Call of Duty Takes on the Fortnite Model

Activision’s latest installment of the astronomically successful Call of Duty franchise shows a sign of keeping with the times.

Jacob Mitchener
3 min readMar 19, 2020

Initially released on March 10th, Call of Duty Warzone is Activision’s battle royale response to the mega success of Fortnite. As several other games like Apex Legends and PlayeUnknown’s Battlegrounds have released as well, the battle royale marketplace has been the place for the most opportunities for growth. Although Activision has taken its time in producing their version of the incredibly popular game mode, they’ve done it right.

Rather than forcing players to buy and download the full version of the game that it’s attached to, 2019’s Modern Warfare, Warzone can be downloaded independently, without requiring any payment whatsoever. This opens the game up to a much broader audience than would have otherwise played.

In accordance with the rules Sony and Microsoft have put forth with regards to their online multiplayer, any game that doesn’t require an initial purchase doesn’t require the company’s online subscription payment to play online. This means that you don’t have to pay to play Warzone online like you would have to when playing the full release of Modern Warfare in 2019.

Further broadening the player base of an already hugely popular franchise will cause an enormous explosion of attention towards a gaming franchise that has, for a few years, been known to be sort of falling behind. In recent years, the Call of Duty franchise has been criticized for failing to innovate with each iteration of its games. There’s something to be said about not fixing something if it isn’t broken, but years without substantial changes will start to set a game back. Despite its strong core player base and consistently impressive sales, each new game has somewhat missed the mark in the area that it dominated more than any other game: online multiplayer. With games like Fornite, Rainbow Six Siege, and Apex Legends dominating the mindshare of gaming enthusiasts, Call of Duty has been somewhat left behind.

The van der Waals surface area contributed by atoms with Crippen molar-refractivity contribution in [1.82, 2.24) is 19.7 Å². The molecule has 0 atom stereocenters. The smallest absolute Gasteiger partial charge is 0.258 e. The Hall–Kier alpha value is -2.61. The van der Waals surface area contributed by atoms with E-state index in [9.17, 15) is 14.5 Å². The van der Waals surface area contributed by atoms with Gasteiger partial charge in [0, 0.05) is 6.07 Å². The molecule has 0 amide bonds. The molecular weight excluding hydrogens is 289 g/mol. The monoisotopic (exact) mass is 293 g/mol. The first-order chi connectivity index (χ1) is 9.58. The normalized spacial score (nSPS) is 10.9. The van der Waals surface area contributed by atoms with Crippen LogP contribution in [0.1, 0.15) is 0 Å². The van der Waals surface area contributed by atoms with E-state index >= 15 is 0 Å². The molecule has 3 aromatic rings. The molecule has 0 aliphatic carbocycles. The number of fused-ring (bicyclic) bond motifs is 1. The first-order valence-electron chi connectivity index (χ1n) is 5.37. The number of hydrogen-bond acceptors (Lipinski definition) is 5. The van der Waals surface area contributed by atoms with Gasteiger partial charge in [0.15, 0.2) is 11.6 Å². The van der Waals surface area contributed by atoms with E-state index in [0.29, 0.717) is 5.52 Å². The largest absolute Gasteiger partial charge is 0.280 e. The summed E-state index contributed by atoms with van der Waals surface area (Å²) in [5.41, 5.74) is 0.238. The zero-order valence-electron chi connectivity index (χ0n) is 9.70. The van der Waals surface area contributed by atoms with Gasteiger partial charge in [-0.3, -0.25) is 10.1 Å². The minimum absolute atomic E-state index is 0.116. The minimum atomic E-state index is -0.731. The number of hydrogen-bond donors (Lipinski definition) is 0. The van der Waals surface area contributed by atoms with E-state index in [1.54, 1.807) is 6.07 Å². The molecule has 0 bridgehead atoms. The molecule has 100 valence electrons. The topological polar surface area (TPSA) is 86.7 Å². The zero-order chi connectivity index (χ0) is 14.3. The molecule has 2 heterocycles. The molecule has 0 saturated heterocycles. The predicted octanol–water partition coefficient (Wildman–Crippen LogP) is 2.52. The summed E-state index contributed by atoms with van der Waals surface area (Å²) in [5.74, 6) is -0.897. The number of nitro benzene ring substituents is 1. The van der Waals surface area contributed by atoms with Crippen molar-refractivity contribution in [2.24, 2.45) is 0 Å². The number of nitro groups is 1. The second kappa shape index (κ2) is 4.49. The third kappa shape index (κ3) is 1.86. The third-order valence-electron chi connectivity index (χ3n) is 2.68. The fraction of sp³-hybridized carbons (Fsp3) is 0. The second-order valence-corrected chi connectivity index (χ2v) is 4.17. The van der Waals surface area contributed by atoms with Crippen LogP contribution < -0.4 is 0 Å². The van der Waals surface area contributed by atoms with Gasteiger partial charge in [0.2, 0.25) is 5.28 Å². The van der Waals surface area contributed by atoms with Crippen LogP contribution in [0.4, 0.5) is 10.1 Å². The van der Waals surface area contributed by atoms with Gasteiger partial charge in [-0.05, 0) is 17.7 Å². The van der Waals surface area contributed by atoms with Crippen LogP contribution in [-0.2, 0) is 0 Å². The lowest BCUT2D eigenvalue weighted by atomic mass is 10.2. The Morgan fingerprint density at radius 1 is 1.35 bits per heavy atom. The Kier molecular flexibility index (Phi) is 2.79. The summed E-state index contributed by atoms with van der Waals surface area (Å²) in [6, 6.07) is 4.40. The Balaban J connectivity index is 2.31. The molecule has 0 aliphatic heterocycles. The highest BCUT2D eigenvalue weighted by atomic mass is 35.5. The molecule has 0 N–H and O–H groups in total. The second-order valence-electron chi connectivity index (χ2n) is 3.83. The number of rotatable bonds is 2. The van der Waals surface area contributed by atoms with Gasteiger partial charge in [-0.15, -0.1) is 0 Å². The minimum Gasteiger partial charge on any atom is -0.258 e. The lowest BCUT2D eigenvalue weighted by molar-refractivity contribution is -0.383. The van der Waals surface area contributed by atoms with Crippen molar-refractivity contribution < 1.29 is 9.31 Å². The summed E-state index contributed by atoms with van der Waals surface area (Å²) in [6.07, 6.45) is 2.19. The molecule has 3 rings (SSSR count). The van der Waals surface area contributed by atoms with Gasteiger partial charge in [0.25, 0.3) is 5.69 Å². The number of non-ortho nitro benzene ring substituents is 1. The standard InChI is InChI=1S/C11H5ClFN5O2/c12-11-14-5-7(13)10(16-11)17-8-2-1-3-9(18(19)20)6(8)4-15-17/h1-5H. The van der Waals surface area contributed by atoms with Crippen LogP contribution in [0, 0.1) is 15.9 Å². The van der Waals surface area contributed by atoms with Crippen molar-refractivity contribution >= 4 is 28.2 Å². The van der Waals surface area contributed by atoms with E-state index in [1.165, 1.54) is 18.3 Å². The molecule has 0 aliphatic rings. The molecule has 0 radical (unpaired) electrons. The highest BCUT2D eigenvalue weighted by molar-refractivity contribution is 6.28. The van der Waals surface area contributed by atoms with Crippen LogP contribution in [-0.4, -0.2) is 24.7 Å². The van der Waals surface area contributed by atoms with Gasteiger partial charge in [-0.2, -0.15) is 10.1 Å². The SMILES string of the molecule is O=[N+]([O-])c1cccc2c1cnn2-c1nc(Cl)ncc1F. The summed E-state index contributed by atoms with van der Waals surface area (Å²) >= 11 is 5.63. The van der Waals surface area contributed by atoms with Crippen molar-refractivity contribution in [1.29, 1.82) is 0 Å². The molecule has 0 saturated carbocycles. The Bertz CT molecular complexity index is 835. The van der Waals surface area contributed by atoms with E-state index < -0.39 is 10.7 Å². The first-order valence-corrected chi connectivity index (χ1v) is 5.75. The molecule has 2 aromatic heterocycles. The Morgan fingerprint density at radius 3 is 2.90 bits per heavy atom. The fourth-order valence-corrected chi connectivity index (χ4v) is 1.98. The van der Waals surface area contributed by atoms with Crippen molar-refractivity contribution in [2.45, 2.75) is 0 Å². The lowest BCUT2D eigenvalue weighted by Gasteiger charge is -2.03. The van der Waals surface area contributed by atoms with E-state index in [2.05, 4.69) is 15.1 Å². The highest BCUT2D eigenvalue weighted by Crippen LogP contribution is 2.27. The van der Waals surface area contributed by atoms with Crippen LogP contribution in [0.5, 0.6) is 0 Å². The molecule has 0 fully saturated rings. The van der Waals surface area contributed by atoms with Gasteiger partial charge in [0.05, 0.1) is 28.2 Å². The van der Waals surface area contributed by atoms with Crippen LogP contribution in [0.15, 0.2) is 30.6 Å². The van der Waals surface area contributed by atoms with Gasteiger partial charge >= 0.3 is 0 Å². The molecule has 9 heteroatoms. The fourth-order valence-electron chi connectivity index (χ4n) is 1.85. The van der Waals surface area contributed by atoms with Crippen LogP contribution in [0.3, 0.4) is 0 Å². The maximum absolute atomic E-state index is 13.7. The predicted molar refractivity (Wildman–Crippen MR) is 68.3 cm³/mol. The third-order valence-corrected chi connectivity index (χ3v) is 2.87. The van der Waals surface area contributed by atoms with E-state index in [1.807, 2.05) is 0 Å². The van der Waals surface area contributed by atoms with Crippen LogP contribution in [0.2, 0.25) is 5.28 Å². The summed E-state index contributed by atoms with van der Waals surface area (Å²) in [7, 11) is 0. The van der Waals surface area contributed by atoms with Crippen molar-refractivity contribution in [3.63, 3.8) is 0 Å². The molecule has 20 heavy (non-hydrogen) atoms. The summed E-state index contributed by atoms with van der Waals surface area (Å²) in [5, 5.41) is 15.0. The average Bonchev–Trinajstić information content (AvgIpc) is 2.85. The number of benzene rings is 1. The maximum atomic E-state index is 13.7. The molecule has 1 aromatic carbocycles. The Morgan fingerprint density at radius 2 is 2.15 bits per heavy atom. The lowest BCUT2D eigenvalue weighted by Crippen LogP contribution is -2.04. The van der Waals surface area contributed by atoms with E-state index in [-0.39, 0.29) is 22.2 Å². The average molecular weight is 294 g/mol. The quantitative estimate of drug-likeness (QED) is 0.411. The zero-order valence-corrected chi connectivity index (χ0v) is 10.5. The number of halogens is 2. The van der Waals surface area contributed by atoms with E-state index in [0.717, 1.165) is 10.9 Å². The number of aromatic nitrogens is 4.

But with that said, Warzone certainly has a place in the market of battle royales. Combining the unique game type with the rapid gameplay that Call of Duty is known for is a recipe for a fresh take on battle royales. The game also includes a clever revival system for players who die in the larger battle. The mechanic pits two recently fallen players in a one on one match in a tight space. The encounter won’t last more than 30 seconds but the winner gets to go back into the real match.

That’s not to say that this is a guarantee for success. Activision will struggle with combining fast-paced gameplay with a huge map and 150 concurrent players. Games that involve 10 minutes of setup only to end in a couple of strikes from an automatic rifle from an enemy that wasn’t visible are extraordinarily frustrating. The difference between this and games like Apex and Fortnite is the length of gunfights. Battles between teams tend to last up to three minutes rather than up to 45 seconds. In battle royales, this metric is key. In games that require more preparation than action, the action needs to be worthwhile.

With that said, Warzone is a fantastic new addition to the battle royale landscape and it shows the pedigree that Activision is able to inject into the market. While the gameplay may not be for everyone and the pacing could probably use some work, it satisfies a certain subset of gamers. Not only that, but it shows that Activision is still able to adapt to a changing landscape of online FPS games, rather than forcing a more antiquated model.



Jacob Mitchener

(Mostly) tech writer based in NYC. Other interests include movies, games, music, soccer, and traveling. You’ll find a little bit of all of that here.